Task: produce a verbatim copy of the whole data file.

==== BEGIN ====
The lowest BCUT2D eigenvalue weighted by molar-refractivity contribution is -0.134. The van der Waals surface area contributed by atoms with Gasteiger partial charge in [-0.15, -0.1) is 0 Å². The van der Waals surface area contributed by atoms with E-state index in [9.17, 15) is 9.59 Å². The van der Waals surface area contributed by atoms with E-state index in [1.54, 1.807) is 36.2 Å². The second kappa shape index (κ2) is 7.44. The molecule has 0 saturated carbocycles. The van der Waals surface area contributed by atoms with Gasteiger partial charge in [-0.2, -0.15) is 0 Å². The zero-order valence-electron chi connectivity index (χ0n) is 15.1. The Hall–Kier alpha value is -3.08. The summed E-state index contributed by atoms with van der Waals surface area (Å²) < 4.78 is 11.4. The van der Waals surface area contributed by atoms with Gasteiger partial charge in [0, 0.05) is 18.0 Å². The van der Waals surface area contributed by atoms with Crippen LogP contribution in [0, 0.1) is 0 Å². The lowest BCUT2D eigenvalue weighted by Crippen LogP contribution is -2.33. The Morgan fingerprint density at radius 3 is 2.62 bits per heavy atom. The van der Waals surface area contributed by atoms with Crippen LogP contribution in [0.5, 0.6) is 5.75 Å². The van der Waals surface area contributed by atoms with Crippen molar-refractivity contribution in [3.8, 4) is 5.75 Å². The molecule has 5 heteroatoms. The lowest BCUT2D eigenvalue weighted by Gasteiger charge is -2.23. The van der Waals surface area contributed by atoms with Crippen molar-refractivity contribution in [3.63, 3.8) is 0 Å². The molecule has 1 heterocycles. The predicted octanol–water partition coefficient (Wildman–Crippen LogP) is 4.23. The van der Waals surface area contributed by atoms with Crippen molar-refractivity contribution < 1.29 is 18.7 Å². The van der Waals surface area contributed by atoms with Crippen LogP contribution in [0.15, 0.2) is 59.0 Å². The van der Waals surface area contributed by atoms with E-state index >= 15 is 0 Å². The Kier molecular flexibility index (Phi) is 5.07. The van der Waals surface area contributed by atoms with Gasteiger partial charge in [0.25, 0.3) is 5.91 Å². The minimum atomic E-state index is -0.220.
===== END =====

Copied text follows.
The lowest BCUT2D eigenvalue weighted by molar-refractivity contribution is -0.134. The van der Waals surface area contributed by atoms with Gasteiger partial charge in [-0.15, -0.1) is 0 Å². The van der Waals surface area contributed by atoms with E-state index in [9.17, 15) is 9.59 Å². The van der Waals surface area contributed by atoms with E-state index in [1.54, 1.807) is 36.2 Å². The second kappa shape index (κ2) is 7.44. The molecule has 0 saturated carbocycles. The van der Waals surface area contributed by atoms with Gasteiger partial charge in [-0.2, -0.15) is 0 Å². The zero-order valence-electron chi connectivity index (χ0n) is 15.1. The Hall–Kier alpha value is -3.08. The summed E-state index contributed by atoms with van der Waals surface area (Å²) < 4.78 is 11.4. The van der Waals surface area contributed by atoms with Gasteiger partial charge in [0, 0.05) is 18.0 Å². The van der Waals surface area contributed by atoms with Crippen LogP contribution in [0, 0.1) is 0 Å². The lowest BCUT2D eigenvalue weighted by Crippen LogP contribution is -2.33. The Morgan fingerprint density at radius 3 is 2.62 bits per heavy atom. The van der Waals surface area contributed by atoms with Crippen LogP contribution in [0.5, 0.6) is 5.75 Å². The van der Waals surface area contributed by atoms with Crippen molar-refractivity contribution in [3.8, 4) is 5.75 Å². The molecule has 5 heteroatoms. The lowest BCUT2D eigenvalue weighted by Gasteiger charge is -2.23. The van der Waals surface area contributed by atoms with Crippen molar-refractivity contribution in [3.63, 3.8) is 0 Å². The molecule has 1 heterocycles. The predicted octanol–water partition coefficient (Wildman–Crippen LogP) is 4.23. The van der Waals surface area contributed by atoms with Crippen molar-refractivity contribution < 1.29 is 18.7 Å². The van der Waals surface area contributed by atoms with Crippen LogP contribution in [0.15, 0.2) is 59.0 Å². The van der Waals surface area contributed by atoms with E-state index >= 15 is 0 Å². The Kier molecular flexibility index (Phi) is 5.07. The van der Waals surface area contributed by atoms with Gasteiger partial charge in [0.25, 0.3) is 5.91 Å². The minimum atomic E-state index is -0.220.